4:19 PM

Lessons from Panic: The Honor's Project Edition

It’s true that I didn’t do a science project, like I thought I would be over four years ago, when I was still believing that I would go into pharmacy school after university. But I was part of that statistic that changed their major and went a completely different way, and now am presenting at the honor’s conference with what some would say is an art project instead. This art project, however, has been close to my heart for quite awhile, longer than the year it has taken to complete! I first heard the story of the individual who would inspire this project over four years ago, and it touched me even then. How to express it though? That’s where screenwriting came in.

In my last screenwriting class, taken in Hollywood -one of the more negatively viewed cities to the Christian world – I learned the craft of telling a story visually. We are visual people, after all. That is why the symbol of the cross encouraged Constantine to engage the battle that won him an empire, why the Eagle was displayed prominently on the Prussian flag, and why Walt Disney’s name is still associated with those simple round, black ears. People go to the movies these days and are impacted by the story, but perhaps more importantly, the visuals. Scenes from art become iconic – God reaching out to Adam for example! And movies are no difference. Learning to write in a way that will impact people takes time, some training, practice, and discipline. And I had to learn this by immersion. I threw myself into the daunting task of writing a full-length screenplay, and pushed through the despair, perfectionism, and joy to come out with knowledge of why writers exist: to inspire.

My journey has been one of a writer who has realized the power of strong images. I’ve learned how to piece together a story that makes sense in my head, and express it to others. I’ve learned how to take a story and make it clear to other people. But as I’ve learned all of these things, and so much more, I’ve learned that my job as a writer is to inspire. I honestly believe, after spending time in Hollywood, that stories inspire many of the people there because they yearn for a graced and good world. The lost want to be found; they want to have a reason to get up in the morning. And that’s why writing exists: it inspires people to face the ugly, and see the glimmer of hope. Just as Buechner sees the Gospel as tragedy, comedy, and fairytale, so can life be seen through the same lens. Movies allow us to literally SEE the dark, the funny, and most important of all, the ideal. Without people there to put the fairytale ending into stories, however, we may be left with just the dark, or just the funny, but with no hope or joy or lasting vision.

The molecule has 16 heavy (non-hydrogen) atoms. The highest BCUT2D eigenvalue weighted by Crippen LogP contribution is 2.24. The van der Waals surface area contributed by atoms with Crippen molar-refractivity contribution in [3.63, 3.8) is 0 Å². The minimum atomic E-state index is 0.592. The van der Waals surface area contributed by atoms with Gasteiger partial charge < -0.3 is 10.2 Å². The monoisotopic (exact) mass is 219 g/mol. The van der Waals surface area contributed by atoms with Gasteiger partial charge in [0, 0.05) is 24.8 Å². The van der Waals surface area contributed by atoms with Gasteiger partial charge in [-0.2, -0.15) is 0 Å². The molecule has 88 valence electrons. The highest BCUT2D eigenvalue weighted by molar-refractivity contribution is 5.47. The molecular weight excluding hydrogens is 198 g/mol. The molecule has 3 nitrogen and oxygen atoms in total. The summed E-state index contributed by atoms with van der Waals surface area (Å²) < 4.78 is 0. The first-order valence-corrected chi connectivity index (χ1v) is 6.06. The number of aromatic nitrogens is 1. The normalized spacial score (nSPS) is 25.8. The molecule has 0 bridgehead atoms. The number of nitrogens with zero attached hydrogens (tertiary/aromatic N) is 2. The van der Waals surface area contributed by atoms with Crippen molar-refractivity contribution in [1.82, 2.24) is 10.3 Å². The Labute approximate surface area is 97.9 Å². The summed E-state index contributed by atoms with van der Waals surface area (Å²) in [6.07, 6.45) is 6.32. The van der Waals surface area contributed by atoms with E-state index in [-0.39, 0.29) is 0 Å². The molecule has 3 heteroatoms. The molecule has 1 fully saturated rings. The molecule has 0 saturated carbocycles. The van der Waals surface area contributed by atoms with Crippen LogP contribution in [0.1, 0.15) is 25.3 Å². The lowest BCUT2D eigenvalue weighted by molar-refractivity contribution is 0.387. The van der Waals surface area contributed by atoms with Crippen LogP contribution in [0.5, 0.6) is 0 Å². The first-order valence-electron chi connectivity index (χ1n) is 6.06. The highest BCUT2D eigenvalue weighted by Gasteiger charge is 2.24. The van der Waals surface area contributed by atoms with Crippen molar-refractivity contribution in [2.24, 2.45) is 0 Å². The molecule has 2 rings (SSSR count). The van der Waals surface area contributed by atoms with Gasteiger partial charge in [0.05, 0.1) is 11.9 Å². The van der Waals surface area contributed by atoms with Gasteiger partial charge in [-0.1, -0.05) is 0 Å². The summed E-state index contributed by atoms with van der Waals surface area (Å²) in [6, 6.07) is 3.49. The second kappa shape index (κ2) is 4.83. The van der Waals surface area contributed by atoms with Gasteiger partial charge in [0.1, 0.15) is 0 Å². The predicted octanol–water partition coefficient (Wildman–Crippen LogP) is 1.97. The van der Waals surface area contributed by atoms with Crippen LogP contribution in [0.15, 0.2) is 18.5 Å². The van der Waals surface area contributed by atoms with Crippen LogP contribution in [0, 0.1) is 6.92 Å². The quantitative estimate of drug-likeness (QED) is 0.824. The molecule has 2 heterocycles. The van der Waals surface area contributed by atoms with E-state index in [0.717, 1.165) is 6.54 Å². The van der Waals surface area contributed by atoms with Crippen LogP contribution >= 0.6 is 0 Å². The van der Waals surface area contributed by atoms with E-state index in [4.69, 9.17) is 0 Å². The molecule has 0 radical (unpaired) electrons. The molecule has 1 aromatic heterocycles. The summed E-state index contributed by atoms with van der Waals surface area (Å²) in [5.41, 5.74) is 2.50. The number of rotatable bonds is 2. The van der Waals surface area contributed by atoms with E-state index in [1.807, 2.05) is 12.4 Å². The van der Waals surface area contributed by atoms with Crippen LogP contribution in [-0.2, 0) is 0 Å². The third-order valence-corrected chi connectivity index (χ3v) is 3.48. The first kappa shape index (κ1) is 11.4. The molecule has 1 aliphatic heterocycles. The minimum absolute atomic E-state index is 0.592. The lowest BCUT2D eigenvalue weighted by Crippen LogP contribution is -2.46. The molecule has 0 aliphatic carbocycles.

The discipline I have explored in the past year has let me practice putting my own ideal, my own fairytale into a story that would otherwise be just another war story. The story is sad, it is bittersweet, but it explores an idea that most of do not fully grasp, or are able to perfectly practice: forgiveness. My script has allowed me to examine the dark side of life, the tragedy of the bad choices we make; it has allowed me to laugh at the realization that despite the gloom, there is happiness out there that can be spread; and it has let me show that fairytales can indeed become reality, if we only accept the tragedy and comedy in life. Forgiveness is not a fairytale, as many of faith will tell you. But it often seems like it in the life and the cinema we see. We all need to be reminded that forgiveness, and mercy, and grace are not just things that happen to characters in book – they are part of a graced and good world, the ideal. Fairytales can happen to us, if we only continue to be reminded that they are, in fact, real.

I only hope that I can express the optimism of the ideal into others, through the visuals and words I write.

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